Computer Crime Research Center


Stupid Legal Watch: Zany Spam Decision in Virginia

Date: September 17, 2008

The Virginia Supreme Court’s recent declaration that the state's anti-spam law is unconstitutional was flat-out wrong.
However, it did one good thing. It erased a sentence completely out of proportion to the crime.
The decision reversed the conviction and nine-year prison sentence of a Jeremy Jaynes, a man once considered to be one of the world's most active spammers.
Is he bad news? Yes. Should he do time? Probably. But nine years? Anyone who says ‘yes’ should do just one night in the slammer.
The nine-year sentence was nuts.
But even nuttier was that in its latest decision, the court unanimously agreed with Jaynes’ argument that Virginia’s anti-spam law violates the First Amendment of the U.S. Constitution because it restricts non-commercial e-mail as well as commercial messages.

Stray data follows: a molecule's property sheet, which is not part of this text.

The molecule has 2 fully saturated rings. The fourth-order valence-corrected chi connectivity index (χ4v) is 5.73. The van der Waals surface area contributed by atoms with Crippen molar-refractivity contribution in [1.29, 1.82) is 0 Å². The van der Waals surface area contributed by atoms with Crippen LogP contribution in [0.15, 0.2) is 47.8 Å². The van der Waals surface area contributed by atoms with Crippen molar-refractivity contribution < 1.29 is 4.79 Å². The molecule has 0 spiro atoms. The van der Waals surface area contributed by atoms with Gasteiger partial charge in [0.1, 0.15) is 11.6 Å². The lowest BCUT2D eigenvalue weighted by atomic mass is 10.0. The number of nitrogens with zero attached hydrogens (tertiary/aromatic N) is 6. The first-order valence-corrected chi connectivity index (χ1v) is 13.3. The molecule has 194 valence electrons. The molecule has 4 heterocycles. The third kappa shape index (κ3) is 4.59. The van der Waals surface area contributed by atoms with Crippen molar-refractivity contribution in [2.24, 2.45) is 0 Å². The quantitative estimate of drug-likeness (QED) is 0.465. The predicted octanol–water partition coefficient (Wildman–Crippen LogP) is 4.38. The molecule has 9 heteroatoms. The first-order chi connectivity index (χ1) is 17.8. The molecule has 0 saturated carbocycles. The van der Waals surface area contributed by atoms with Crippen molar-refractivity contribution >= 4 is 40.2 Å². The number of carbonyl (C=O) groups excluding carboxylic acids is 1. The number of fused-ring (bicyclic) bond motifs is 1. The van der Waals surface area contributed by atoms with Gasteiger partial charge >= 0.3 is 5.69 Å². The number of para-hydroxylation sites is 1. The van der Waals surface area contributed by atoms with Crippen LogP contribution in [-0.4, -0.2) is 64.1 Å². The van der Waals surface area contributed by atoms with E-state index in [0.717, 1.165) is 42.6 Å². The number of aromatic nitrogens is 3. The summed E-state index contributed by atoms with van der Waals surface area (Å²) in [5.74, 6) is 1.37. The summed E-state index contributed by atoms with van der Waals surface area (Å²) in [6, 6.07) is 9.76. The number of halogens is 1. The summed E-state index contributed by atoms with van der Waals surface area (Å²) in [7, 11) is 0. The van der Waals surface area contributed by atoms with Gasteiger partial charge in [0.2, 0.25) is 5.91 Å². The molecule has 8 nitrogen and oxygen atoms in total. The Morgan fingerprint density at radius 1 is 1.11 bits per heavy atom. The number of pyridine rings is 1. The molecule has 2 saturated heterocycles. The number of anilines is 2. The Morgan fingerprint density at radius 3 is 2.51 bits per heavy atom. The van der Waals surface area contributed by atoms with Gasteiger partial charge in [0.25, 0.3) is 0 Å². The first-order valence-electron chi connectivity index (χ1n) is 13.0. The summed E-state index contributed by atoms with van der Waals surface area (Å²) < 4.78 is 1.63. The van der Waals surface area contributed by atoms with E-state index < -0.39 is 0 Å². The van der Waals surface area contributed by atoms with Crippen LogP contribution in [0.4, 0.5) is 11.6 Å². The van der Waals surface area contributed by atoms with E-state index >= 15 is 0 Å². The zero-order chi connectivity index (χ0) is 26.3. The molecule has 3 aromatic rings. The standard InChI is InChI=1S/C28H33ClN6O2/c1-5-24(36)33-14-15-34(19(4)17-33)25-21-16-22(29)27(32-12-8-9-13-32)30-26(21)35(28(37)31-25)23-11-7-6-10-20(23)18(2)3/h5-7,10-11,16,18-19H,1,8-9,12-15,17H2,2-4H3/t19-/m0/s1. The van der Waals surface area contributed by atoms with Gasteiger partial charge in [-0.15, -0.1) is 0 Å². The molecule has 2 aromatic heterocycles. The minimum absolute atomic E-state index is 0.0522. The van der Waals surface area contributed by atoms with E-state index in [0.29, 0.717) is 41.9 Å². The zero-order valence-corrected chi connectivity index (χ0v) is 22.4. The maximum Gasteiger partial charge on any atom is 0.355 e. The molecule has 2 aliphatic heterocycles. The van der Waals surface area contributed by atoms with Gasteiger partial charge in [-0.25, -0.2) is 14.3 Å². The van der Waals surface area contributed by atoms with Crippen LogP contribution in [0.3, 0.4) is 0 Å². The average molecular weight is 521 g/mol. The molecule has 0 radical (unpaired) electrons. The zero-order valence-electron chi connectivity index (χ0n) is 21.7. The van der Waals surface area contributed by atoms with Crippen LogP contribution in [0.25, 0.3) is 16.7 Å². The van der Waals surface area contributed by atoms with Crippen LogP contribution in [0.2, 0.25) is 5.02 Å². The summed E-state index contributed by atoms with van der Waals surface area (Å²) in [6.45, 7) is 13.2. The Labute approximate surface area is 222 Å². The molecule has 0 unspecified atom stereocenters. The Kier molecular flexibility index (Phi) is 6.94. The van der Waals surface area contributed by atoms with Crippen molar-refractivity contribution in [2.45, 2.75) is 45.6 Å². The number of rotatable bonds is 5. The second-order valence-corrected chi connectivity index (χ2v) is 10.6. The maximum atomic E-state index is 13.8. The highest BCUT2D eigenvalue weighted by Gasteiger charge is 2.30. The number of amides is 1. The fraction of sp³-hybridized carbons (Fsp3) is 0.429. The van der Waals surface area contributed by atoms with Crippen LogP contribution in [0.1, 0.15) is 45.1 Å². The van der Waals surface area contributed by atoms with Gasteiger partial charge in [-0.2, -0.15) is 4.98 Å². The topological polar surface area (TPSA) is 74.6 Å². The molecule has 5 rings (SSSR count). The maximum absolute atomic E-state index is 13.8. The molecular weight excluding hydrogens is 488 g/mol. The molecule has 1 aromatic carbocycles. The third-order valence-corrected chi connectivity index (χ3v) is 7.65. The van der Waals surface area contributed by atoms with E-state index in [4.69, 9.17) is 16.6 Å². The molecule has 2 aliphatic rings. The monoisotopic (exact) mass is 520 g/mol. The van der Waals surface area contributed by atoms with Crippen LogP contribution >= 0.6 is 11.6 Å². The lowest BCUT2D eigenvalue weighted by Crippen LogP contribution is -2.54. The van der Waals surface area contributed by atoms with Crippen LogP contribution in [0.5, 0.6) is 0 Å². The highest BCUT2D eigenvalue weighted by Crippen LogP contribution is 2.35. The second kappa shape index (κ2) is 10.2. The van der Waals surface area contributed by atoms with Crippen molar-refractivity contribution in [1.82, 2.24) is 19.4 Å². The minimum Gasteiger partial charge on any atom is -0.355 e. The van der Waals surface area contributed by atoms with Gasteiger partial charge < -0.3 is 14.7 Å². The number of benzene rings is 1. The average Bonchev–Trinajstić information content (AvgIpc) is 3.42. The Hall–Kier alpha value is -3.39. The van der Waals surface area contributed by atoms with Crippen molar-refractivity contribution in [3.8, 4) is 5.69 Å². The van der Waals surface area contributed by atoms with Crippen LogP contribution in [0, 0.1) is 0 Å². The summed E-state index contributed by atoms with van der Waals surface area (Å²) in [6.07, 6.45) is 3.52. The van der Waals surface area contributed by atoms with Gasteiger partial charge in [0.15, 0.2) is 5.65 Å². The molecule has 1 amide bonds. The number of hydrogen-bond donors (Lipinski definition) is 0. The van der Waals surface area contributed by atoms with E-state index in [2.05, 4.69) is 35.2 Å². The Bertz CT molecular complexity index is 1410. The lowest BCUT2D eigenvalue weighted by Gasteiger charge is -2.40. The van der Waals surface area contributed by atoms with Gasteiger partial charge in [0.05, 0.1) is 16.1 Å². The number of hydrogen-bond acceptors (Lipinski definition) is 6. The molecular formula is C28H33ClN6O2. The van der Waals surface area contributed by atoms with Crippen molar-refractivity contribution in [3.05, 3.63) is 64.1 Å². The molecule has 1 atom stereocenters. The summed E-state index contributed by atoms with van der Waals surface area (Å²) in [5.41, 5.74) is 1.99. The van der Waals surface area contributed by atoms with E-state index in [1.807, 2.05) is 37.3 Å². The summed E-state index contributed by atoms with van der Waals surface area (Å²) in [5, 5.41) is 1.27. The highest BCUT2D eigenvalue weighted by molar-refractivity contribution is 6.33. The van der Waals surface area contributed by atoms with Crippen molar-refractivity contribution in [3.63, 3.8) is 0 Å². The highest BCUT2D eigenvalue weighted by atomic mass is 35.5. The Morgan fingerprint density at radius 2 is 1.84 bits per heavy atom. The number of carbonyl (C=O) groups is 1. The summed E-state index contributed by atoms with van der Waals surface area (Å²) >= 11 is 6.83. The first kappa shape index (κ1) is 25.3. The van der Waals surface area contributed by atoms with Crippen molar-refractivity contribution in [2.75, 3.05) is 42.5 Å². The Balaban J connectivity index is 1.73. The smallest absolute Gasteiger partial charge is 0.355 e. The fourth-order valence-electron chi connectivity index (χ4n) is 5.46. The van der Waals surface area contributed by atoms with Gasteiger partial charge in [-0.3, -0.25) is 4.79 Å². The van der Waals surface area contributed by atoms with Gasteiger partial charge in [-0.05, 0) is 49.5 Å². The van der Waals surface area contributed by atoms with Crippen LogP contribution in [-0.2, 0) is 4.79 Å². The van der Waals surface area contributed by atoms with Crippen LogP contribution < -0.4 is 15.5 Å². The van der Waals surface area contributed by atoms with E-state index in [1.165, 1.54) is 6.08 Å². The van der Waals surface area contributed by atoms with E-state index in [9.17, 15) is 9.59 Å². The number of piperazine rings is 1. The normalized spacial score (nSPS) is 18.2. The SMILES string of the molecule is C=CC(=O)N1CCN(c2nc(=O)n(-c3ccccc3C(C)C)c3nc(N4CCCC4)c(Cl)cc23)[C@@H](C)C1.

In rendering the court’s opinion, Justice G. Steven Agee wrote Virginia’s anti-spam law is “unconstitutionally overbroad on its face because it prohibits the anonymous transmission of all unsolicited bulk e-mails, including those containing political, religious or other speech protected by the First Amendment of the United States Constitution.”
Basically, as long as there’s no money involved, anyone with a cockamamie political idea or religious conviction can spam away and do it by any means possible.
Yes, the courts have long held that commercial speech does not enjoy the same constitutional protection as other forms of speech, which is also nonsense, but a debate for another day.
The problem with this ruling is spam is not now, nor has it ever been, a free-speech issue. This is a point where even the most anti-commercial anti-spam zealots are dead-on correct.
E-mail is unlike other media. The person doing the communicating does not bear the full cost of transmission. Inbox providers such as Google and Yahoo spend a great deal of time and money maintaining inboxes on their networks—the keyword in this statement being “their.”
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